Insulation Workers: Salary, career path, job outlook, education and more
- Education Required
- There are no specific education requirements for floor, ceiling, and wall insulators. Mechanical insulators should have a high school diploma. High school courses in basic math, woodworking, mechanical drawing, algebra, and general science are considered helpful for all types of insulators.
- Training Required
- Most floor, ceiling, and wall insulators learn their trade on the job. New workers are provided basic instruction on installation as well as mandatory Occupational Safety and Health Administration (OSHA) safety training on handling insulation and asbestos. Insulators who install blown or sprayed insulation will work alongside more experienced workers to learn how to operate equipment before being tasked with leading a spray installation job.
- Job Outlook
The projected percent change in employment from 2016 to 2026: 5% (As fast as average)
(The average growth rate for all occupations is 7 percent.)
- Insulation workers who remove and handle asbestos must be trained through a program accredited by the U.S. Environmental Protection Agency.
- Median pay: How much do Insulation Workers make?
- $39,280 Annual Salary
- $18.89 per hour
Insulation workers, also called insulators, install and replace the materials used to insulate buildings and their mechanical systems.
What do Insulation Workers do?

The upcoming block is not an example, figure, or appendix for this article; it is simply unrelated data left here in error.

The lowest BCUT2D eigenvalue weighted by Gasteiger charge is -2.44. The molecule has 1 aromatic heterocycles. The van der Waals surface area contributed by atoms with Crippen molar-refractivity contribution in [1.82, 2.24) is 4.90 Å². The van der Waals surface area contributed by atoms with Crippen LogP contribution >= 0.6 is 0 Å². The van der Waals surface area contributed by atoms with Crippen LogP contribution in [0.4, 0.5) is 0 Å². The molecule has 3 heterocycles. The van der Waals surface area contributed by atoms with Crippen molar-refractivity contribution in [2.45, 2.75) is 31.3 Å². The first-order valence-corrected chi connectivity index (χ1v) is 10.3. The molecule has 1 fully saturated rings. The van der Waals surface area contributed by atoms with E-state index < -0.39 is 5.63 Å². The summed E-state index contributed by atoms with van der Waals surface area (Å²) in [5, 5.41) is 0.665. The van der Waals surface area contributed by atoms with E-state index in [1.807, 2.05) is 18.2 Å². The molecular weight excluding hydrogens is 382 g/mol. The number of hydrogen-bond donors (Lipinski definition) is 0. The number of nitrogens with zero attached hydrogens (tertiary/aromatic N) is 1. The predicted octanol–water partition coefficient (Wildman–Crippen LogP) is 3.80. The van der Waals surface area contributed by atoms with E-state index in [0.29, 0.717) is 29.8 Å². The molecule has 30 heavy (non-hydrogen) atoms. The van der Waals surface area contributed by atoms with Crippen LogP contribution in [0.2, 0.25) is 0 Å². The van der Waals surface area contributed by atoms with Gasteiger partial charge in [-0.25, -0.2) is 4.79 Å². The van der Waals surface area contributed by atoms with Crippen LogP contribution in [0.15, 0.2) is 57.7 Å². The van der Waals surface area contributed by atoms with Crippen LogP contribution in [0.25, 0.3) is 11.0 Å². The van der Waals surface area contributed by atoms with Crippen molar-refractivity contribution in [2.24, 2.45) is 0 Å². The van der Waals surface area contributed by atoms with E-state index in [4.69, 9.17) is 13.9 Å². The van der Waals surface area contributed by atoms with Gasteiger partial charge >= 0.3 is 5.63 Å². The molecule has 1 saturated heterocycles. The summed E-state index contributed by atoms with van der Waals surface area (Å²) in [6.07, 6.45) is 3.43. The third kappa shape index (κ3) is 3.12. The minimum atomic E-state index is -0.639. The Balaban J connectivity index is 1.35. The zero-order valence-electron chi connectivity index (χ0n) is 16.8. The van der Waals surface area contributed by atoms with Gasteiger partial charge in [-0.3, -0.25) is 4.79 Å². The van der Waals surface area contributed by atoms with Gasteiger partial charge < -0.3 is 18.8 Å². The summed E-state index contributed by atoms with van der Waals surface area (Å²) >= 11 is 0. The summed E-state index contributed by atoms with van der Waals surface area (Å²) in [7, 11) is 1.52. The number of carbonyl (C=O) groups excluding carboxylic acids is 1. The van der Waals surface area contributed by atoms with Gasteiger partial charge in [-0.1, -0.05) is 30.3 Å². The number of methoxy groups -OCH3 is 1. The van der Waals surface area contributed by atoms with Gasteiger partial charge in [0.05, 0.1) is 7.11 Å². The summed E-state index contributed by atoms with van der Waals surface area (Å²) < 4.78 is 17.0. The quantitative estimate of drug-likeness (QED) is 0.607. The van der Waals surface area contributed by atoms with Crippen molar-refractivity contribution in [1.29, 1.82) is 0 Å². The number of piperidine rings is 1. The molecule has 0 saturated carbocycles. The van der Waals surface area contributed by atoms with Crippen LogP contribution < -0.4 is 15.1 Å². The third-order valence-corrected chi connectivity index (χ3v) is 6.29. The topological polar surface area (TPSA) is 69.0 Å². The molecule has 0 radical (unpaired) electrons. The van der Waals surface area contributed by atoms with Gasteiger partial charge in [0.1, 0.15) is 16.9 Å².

Insulators typically do the following:
- Remove and dispose of old insulation
- Review blueprints and specifications to determine the amount and type of insulation needed
- Measure and cut insulation to fit into walls and around pipes
- Secure insulation with staples, tape, or screws
- Use air compressors to spray foam insulation
- Install plastic barriers to protect insulation from moisture
Insulated buildings save energy by keeping heat in during the winter and out in the summer. Insulated vats, vessels, boilers, steam pipes, and water pipes prevent the loss of heat or cold and prevent burns. In addition, insulation helps reduce noise that passes through walls and ceilings.
Insulators often must remove old insulation when renovating buildings. In the past, asbestosnow known to cause cancerwas used extensively to insulate walls, ceilings, pipes, and industrial equipment. Because of this danger, hazardous materials removal workers or specially trained insulators are required to remove asbestos before workers can begin installation.
Insulators use common hand tools, such as knives and scissors. They also may use a variety of power tools, such as power saws to cut insulating materials, welders to secure clamps, staple guns to fasten insulation to walls, and air compressors to spray insulation.
Insulators sometimes wrap a cover of aluminum, sheet metal, or vapor barrier (plastic sheeting) over the insulation. Doing so protects the insulation from contact damage and keeps moisture out.
Careers for Insulation Workers
- Boiler coverers
- Ceiling insulation blowers
- Commercial insulators
- Composition weatherboard installers
- Cork insulation installers
- Cork insulators
- Floor, ceiling, and wall insulators
- Heat and frost insulators
- Industrial insulators
- Insulation installers
- Insulation machine operators
- Insulation mechanics
- Interior surface insulation workers
- Mechanical insulators
- Pipe coverers
- Pipe insulators
- Refrigeration insulators
- Sheet metal insulators
- Wall insulation sprayers